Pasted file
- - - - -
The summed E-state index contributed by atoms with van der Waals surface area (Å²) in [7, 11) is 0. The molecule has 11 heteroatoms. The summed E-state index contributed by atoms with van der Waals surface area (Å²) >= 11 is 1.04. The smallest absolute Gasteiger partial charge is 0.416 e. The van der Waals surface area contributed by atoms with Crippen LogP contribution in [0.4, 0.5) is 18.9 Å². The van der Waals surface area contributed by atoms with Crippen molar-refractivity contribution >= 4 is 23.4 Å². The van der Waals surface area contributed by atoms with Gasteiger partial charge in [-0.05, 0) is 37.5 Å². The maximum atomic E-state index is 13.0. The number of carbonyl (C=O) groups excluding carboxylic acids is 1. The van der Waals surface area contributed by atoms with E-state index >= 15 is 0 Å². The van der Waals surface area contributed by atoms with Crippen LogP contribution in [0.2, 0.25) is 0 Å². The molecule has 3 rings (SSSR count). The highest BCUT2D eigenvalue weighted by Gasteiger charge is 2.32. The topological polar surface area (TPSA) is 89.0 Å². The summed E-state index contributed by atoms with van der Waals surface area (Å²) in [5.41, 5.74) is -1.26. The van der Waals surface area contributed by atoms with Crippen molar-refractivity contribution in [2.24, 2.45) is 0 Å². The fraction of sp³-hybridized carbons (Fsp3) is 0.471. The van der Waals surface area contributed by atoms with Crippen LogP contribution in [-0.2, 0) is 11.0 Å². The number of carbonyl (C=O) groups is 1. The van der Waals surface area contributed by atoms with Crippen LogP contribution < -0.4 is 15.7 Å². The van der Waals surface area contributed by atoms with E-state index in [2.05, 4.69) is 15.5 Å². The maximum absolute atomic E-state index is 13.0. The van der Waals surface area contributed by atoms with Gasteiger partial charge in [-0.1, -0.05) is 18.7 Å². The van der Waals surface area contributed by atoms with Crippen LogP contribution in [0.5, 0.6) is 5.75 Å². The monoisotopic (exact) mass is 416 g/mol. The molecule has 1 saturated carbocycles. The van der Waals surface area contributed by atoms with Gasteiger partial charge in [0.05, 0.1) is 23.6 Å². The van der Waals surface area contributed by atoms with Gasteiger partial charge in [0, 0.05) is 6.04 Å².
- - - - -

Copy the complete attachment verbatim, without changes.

The summed E-state index contributed by atoms with van der Waals surface area (Å²) in [7, 11) is 0. The molecule has 11 heteroatoms. The summed E-state index contributed by atoms with van der Waals surface area (Å²) >= 11 is 1.04. The smallest absolute Gasteiger partial charge is 0.416 e. The van der Waals surface area contributed by atoms with Crippen LogP contribution in [0.4, 0.5) is 18.9 Å². The van der Waals surface area contributed by atoms with Crippen molar-refractivity contribution >= 4 is 23.4 Å². The van der Waals surface area contributed by atoms with Gasteiger partial charge in [-0.05, 0) is 37.5 Å². The maximum atomic E-state index is 13.0. The number of carbonyl (C=O) groups excluding carboxylic acids is 1. The van der Waals surface area contributed by atoms with E-state index >= 15 is 0 Å². The van der Waals surface area contributed by atoms with Crippen LogP contribution in [0.2, 0.25) is 0 Å². The molecule has 3 rings (SSSR count). The highest BCUT2D eigenvalue weighted by Gasteiger charge is 2.32. The topological polar surface area (TPSA) is 89.0 Å². The summed E-state index contributed by atoms with van der Waals surface area (Å²) in [5.41, 5.74) is -1.26. The van der Waals surface area contributed by atoms with Crippen molar-refractivity contribution in [2.24, 2.45) is 0 Å². The fraction of sp³-hybridized carbons (Fsp3) is 0.471. The van der Waals surface area contributed by atoms with Crippen LogP contribution in [-0.2, 0) is 11.0 Å². The number of carbonyl (C=O) groups is 1. The van der Waals surface area contributed by atoms with Crippen LogP contribution < -0.4 is 15.7 Å². The van der Waals surface area contributed by atoms with E-state index in [2.05, 4.69) is 15.5 Å². The maximum absolute atomic E-state index is 13.0. The van der Waals surface area contributed by atoms with Gasteiger partial charge in [-0.1, -0.05) is 18.7 Å². The van der Waals surface area contributed by atoms with Crippen LogP contribution in [0.5, 0.6) is 5.75 Å². The monoisotopic (exact) mass is 416 g/mol. The molecule has 1 saturated carbocycles. The van der Waals surface area contributed by atoms with Gasteiger partial charge in [0.05, 0.1) is 23.6 Å². The van der Waals surface area contributed by atoms with Gasteiger partial charge in [0, 0.05) is 6.04 Å².